Technology seems to have recreated the problem of the small republic, such that the large republic is now susceptible to the disease of faction.
In the debate over the proposed new Authorization for the Use of Military Force, some have suggested that the President is asking to have his arms tied. In fact the move is cleverer. He is asking Congress to authorize what he has already done and therefore apparently thinks he can do anyway, and asking with enough modifiers—what is an “enduring” ground operation? who will decide how long it “endures”?—to vitiate any congressional limitations on his power.
The subservient party here is not the President but Congress, many of whose members apparently do not trust themselves to authorize military force without a three-year sunset provision attached. Thus does bad constitutionalism—Congress being unwilling to perform consequential oversight, including revoking permission for hostilities if necessary—yield bad policy. The result is time-limiting an ill-defined conflict in advance.
Good policy dictates that if the fight is worthwhile, it is worth fighting wholesale rather than telegraphing its termination date to the enemy. That, of course, requires precisely defining the enemy, the objective, and thus victory. Precision is also the only means of focusing legislative oversight and limiting presidential power. None of this has occurred.
Good constitutionalism, meanwhile, ideally requires a declaration of war. The so-called Islamic State, being a geographic and at least pseudo-political entity, is a reasonable object of that device. Good constitutionalism brings not just constitutional propriety but another advantage: clarity in the public and legislative debate. It forces a serious discussion among the American people and their representatives of provocations, purposes and prudence.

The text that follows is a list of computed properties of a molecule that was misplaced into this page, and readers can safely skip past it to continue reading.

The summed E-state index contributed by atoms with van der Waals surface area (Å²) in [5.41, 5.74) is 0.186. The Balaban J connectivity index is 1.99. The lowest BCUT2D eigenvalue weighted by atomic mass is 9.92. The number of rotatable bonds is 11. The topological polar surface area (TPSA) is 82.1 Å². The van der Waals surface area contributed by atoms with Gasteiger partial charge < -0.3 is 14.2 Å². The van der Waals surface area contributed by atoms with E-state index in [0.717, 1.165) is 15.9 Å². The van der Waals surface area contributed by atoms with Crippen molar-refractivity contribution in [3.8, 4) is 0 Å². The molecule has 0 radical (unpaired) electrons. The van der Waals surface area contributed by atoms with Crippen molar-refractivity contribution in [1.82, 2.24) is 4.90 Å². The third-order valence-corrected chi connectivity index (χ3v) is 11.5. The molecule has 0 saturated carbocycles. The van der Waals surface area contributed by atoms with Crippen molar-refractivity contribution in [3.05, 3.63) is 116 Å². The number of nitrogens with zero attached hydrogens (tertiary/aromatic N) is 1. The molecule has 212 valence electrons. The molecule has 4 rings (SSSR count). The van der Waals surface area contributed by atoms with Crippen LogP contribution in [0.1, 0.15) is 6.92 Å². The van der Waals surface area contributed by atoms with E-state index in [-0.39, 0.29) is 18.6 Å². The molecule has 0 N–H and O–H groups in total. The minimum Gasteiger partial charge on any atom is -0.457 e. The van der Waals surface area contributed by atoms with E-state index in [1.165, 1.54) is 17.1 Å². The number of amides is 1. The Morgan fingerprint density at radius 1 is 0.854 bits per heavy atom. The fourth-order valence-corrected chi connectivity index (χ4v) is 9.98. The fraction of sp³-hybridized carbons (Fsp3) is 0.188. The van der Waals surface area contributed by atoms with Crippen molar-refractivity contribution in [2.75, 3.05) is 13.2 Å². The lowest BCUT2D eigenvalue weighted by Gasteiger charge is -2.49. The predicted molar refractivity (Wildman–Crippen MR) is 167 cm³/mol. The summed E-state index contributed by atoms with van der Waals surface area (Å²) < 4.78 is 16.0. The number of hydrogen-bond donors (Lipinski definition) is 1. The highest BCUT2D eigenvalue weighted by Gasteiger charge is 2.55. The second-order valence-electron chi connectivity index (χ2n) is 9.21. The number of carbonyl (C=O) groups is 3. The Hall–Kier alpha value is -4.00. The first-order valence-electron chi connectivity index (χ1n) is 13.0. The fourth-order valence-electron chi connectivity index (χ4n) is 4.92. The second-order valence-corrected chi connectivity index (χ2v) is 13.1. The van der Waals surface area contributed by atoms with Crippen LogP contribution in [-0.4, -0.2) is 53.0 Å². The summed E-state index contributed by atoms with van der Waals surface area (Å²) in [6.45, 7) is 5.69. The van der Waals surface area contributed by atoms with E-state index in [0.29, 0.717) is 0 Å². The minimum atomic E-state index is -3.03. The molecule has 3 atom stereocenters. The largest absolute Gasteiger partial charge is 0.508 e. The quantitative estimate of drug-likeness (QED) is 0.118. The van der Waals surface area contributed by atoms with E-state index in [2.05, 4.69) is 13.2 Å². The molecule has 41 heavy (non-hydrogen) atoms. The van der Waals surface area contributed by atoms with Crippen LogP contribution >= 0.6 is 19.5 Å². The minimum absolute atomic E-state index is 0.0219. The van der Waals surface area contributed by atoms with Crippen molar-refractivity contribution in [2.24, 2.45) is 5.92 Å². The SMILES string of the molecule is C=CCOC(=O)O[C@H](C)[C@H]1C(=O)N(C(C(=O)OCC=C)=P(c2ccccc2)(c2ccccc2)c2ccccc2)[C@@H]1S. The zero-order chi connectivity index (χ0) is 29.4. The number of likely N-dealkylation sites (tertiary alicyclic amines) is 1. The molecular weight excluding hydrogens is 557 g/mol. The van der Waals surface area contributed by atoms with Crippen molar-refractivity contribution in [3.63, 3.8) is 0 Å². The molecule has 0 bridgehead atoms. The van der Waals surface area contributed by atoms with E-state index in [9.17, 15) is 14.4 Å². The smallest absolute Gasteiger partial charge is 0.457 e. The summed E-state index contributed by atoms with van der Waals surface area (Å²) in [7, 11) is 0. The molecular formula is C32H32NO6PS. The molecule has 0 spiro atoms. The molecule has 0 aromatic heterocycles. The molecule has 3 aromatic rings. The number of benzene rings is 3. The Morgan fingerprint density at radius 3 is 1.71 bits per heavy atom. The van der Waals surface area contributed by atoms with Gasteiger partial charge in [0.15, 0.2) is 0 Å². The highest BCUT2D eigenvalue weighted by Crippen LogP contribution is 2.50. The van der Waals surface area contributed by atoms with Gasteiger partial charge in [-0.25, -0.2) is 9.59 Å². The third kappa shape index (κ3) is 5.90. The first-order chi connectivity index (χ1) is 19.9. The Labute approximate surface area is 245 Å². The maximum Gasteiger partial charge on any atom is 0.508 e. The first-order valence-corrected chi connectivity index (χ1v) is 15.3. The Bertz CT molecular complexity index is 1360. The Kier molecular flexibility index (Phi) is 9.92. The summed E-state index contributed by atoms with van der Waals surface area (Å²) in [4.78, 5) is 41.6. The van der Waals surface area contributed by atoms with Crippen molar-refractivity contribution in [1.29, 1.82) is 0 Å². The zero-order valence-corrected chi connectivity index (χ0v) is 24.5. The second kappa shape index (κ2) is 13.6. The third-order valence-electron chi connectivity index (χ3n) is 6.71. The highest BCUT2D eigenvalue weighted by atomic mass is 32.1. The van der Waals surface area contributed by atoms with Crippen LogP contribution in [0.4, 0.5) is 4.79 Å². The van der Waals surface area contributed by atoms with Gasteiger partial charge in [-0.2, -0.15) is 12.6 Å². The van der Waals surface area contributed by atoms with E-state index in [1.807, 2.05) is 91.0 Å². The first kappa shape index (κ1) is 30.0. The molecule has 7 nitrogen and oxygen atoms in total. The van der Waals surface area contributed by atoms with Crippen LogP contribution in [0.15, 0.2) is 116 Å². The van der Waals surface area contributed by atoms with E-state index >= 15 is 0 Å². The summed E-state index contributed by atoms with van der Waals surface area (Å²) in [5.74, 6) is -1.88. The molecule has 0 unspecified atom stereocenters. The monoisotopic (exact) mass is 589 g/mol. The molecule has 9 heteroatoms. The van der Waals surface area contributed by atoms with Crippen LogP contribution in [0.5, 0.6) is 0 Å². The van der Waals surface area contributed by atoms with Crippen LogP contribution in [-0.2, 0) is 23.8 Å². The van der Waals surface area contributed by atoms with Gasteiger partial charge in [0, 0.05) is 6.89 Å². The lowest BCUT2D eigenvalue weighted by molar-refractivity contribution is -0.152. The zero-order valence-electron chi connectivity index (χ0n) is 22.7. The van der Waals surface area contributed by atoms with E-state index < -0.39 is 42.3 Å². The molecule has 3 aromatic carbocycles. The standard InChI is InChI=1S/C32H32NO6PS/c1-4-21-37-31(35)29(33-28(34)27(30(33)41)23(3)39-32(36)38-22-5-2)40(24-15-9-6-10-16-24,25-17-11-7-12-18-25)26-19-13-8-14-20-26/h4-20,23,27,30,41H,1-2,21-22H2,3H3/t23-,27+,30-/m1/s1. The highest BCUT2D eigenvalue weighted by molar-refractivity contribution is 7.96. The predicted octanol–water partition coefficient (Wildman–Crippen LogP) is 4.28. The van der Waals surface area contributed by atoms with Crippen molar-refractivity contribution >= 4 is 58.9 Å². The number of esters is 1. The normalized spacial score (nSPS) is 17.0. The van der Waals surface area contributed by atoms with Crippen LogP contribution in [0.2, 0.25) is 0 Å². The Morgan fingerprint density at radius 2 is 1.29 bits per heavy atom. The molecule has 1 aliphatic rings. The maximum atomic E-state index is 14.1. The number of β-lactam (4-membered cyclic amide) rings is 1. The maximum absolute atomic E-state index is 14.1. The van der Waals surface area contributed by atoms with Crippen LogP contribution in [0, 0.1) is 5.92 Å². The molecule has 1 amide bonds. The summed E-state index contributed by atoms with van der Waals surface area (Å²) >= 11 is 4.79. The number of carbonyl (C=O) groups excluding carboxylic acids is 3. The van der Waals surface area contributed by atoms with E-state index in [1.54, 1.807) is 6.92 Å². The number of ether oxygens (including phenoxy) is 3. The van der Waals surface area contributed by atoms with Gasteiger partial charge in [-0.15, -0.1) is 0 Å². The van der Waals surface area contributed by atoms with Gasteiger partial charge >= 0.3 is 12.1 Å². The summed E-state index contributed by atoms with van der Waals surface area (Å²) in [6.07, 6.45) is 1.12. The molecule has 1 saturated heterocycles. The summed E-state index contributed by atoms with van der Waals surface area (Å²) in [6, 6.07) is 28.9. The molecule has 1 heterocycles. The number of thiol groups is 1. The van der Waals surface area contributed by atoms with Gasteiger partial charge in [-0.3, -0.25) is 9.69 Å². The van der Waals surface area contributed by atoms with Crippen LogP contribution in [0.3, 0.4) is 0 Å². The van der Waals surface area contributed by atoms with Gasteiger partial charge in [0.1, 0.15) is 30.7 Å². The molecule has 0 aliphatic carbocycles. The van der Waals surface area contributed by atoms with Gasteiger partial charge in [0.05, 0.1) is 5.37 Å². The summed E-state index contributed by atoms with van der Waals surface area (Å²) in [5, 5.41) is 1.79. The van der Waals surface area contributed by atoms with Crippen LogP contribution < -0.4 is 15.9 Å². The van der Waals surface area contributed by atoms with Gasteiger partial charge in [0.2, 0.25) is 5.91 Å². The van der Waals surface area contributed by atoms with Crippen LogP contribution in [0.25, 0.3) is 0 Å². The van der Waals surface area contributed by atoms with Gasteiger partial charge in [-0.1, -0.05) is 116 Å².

As to provocations, the barbarism of the Islamic State is an offense to humanity, and its brutal murders of Americans are offenses against the United States. As to prudence, it seems equally clear that these fighters intend to provoke a reaction, and that the group, being apparently unable to govern, must justify its existence by continual war.
Consequently, the conversation surrounding the ends—in the double sense of both purposes and termination—of this conflict ought to include the question that all major foreign policy decisions are supposed to provoke: “And then what?” The snake’s nest of the Middle East makes that question especially vexing and especially vital. The Islamic State likely owes some of its current territory to the failure to ask that question, at least with sufficient permutations, in 2003.
These are matters for Congress to take up. Madison reminds us that they present conflicts of interest for executives:
War is in fact the true nurse of executive aggrandizement. . . . It is in war, finally, that laurels are to be gathered, and it is the executive brow they are to encircle. The strongest passions, and the most dangerous weaknesses of the human breast; ambition, avarice, vanity, the honorable or venial love of fame, are all in conspiracy against the desire and duty of peace.
Madison’s point is that any executive power, regardless of who occupies the office, is to be regarded with suspicion. It is also to be controlled with oversight. It is pathetic that Congress’ self-confidence in this capacity is so low that so many members only trust themselves to vote for an AUMF with a three-year sunset attached in advance.